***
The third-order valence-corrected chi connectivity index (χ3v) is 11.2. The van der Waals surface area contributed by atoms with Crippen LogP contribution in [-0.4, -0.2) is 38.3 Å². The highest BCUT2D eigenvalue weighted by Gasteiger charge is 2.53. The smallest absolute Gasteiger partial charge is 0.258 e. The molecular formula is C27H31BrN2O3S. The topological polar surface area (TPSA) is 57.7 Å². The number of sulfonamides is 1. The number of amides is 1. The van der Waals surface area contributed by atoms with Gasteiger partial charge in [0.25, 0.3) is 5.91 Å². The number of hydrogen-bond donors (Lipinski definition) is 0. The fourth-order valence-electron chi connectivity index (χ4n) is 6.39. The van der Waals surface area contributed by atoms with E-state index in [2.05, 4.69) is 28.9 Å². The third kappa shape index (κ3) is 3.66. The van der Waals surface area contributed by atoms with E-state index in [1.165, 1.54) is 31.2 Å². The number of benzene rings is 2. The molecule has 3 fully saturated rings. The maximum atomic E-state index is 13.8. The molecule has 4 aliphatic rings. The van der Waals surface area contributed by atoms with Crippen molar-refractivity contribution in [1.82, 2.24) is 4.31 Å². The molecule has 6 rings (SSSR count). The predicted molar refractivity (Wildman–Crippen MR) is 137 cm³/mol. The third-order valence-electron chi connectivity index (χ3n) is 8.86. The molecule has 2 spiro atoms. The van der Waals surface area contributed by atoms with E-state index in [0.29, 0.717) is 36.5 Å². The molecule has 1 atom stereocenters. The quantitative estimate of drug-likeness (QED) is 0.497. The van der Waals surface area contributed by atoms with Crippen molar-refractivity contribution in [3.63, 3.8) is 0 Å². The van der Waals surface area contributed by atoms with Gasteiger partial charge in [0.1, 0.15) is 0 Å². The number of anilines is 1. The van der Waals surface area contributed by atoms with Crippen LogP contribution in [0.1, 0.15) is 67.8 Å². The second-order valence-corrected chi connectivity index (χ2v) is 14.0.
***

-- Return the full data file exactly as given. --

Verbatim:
The third-order valence-corrected chi connectivity index (χ3v) is 11.2. The van der Waals surface area contributed by atoms with Crippen LogP contribution in [-0.4, -0.2) is 38.3 Å². The highest BCUT2D eigenvalue weighted by Gasteiger charge is 2.53. The smallest absolute Gasteiger partial charge is 0.258 e. The molecular formula is C27H31BrN2O3S. The topological polar surface area (TPSA) is 57.7 Å². The number of sulfonamides is 1. The number of amides is 1. The van der Waals surface area contributed by atoms with Gasteiger partial charge in [0.25, 0.3) is 5.91 Å². The number of hydrogen-bond donors (Lipinski definition) is 0. The fourth-order valence-electron chi connectivity index (χ4n) is 6.39. The van der Waals surface area contributed by atoms with E-state index in [2.05, 4.69) is 28.9 Å². The third kappa shape index (κ3) is 3.66. The van der Waals surface area contributed by atoms with E-state index in [1.165, 1.54) is 31.2 Å². The number of benzene rings is 2. The molecule has 3 fully saturated rings. The maximum atomic E-state index is 13.8. The molecule has 4 aliphatic rings. The van der Waals surface area contributed by atoms with Crippen molar-refractivity contribution in [1.82, 2.24) is 4.31 Å². The molecule has 6 rings (SSSR count). The predicted molar refractivity (Wildman–Crippen MR) is 137 cm³/mol. The third-order valence-electron chi connectivity index (χ3n) is 8.86. The molecule has 2 spiro atoms. The van der Waals surface area contributed by atoms with E-state index in [0.29, 0.717) is 36.5 Å². The molecule has 1 atom stereocenters. The quantitative estimate of drug-likeness (QED) is 0.497. The van der Waals surface area contributed by atoms with Crippen molar-refractivity contribution in [3.63, 3.8) is 0 Å². The van der Waals surface area contributed by atoms with Gasteiger partial charge in [0.1, 0.15) is 0 Å². The number of anilines is 1. The van der Waals surface area contributed by atoms with Crippen LogP contribution in [0.1, 0.15) is 67.8 Å². The second-order valence-corrected chi connectivity index (χ2v) is 14.0.